As the CISS team works from home during the COVID-19 pandemic, we wish to share our rainbows of hope to show that we will get through this together.
We invite you to share your rainbow at CISS-SIJE@afchildrensservices.ca
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While we are all spending more time at home, the timing is right to learn and practice a new skill, such as using the toilet. Before getting started, there are some preliminary developmental skills that need to be in place, in order to ensure a positive experience.
- Pack up your lunch and have a picnic outside!
- Explore nature items i.e. sticks, rocks, leaves, etc. Collect the items, paint them, use them for sensory exploration or make open-ended craft creations.
- Feel with your feet! Use differently textured items to create your own sensory walking path. Use fallen logs, wet grass, smooth stones, piles of sand, crushed ice, etc. This activity can also be done inside using various household items. Continue reading
Our son Tommy runs fast. So fast he was selected as a Paralympic Tokyo 2020 hopeful, and represented Canada at the World Para Athletic Championships 2017!
Twenty-seven-year-old Tommy is a proud, happy autistic runner, Disney enthusiast and YouTube personality! His hometown running and road racing community warmly embraces him. He trains with the Ottawa Lions Track Club where he has friends who share his love of running. He’s also part of a thriving online community of Disney fans, and those who share a bond in Autism. Continue reading
Just like everything else in our world, classrooms have evolved quickly in recent years. Where the chalkboard once stood, there is a smart board or projector. Where there once were textbooks, there are chrome books and iPads. Where there once were rows of individual desks facing the front, there are now clumps of desks, standing desks, clipboards and beanbag chairs. The physical components that have changed are just one aspect of the new classroom environment. The modern classroom is different than it was even 10 years ago. Read on to discover an explanation to some of the ways your child’s classroom may have changed since you were in school.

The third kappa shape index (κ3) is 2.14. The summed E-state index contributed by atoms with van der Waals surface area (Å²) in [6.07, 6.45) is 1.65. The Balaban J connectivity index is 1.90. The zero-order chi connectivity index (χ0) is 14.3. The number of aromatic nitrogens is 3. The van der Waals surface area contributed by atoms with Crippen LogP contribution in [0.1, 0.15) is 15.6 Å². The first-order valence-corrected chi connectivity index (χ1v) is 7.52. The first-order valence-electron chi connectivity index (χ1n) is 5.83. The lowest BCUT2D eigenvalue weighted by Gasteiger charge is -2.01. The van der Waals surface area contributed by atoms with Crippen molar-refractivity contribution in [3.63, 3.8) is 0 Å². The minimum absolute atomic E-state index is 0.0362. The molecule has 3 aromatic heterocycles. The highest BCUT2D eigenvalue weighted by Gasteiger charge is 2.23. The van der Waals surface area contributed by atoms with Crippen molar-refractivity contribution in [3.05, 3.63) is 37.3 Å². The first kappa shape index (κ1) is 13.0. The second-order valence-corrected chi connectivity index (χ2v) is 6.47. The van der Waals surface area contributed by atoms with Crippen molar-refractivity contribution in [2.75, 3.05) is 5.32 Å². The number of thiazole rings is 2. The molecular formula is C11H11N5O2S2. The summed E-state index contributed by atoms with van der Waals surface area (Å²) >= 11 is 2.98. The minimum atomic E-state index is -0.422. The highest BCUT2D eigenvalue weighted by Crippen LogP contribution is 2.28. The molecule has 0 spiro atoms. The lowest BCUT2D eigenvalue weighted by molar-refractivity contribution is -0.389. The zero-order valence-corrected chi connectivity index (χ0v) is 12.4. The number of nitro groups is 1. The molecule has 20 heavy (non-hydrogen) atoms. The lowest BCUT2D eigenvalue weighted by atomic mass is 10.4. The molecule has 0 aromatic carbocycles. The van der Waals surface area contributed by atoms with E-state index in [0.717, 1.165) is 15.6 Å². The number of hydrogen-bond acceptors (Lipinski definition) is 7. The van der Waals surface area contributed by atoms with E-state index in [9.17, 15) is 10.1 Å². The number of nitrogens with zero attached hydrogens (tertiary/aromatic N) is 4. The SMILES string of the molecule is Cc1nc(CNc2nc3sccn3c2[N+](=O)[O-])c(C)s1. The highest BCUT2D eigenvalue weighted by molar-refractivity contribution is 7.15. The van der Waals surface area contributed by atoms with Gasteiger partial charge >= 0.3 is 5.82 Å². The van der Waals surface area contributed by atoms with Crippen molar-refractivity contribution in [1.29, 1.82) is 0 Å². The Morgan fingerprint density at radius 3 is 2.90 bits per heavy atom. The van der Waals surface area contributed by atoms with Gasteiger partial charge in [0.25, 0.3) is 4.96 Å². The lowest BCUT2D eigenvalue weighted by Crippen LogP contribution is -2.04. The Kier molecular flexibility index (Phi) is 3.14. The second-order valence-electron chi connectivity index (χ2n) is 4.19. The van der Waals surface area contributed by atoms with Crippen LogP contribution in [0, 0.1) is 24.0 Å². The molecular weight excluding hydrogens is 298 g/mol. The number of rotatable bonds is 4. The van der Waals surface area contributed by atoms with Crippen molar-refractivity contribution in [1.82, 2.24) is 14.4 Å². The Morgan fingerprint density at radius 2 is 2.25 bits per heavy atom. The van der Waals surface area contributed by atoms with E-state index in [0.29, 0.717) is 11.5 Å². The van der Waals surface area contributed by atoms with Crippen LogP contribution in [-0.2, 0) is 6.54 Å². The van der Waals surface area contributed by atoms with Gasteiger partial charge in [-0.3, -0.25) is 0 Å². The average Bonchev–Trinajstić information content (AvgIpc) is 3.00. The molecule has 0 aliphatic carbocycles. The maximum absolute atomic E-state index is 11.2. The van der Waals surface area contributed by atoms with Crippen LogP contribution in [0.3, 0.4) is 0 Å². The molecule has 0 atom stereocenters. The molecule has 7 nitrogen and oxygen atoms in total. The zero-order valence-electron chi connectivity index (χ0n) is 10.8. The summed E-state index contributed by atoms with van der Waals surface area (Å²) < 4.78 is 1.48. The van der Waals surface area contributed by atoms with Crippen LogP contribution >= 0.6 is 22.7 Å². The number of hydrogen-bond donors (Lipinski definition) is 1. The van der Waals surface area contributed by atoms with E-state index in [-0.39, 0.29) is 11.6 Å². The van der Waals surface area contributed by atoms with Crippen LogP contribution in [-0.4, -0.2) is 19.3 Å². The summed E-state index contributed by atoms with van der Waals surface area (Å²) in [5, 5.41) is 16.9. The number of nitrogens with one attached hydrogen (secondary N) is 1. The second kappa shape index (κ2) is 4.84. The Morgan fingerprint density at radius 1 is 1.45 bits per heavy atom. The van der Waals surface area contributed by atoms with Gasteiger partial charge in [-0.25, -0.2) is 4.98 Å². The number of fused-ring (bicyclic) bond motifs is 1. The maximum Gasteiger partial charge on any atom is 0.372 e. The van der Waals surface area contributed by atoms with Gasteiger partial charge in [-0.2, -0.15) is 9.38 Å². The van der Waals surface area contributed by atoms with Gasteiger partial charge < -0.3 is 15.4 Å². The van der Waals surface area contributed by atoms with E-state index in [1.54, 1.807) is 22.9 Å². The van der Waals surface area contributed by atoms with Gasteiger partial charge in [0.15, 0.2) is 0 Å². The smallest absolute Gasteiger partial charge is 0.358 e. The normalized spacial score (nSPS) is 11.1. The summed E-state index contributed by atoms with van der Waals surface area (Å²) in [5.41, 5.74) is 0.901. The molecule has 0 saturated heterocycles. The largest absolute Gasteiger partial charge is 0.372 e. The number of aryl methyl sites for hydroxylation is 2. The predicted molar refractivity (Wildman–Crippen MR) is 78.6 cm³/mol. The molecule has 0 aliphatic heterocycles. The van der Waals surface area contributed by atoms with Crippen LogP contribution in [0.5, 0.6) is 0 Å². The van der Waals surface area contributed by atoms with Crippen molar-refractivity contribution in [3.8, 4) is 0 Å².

Pairing a hyperactive child with a quiet, slow form of exercise, may sound counterintuitive and even disastrous, but it turns out yoga can be incredibly helpful for children with challenging behaviours or special needs. Mindfulness is also good for children as it can help them improve their ability to pay attention, to calm down when they are upset, and to make meaningful decisions.
Creating Safe and Secure Relationships in early learning environments results in children who are confident and curious to learn, more able to problem solve and have increased levels of frustration tolerance. Safe and Secure Relationships are essential and are the foundation in reducing behavioural challenges in all age groups. When a child is treated with empathy, they gain a sense of belonging that leads to positive relationships and optimal learning. Further, when children are treated with empathy they learn how to be empathetic towards others. Continue reading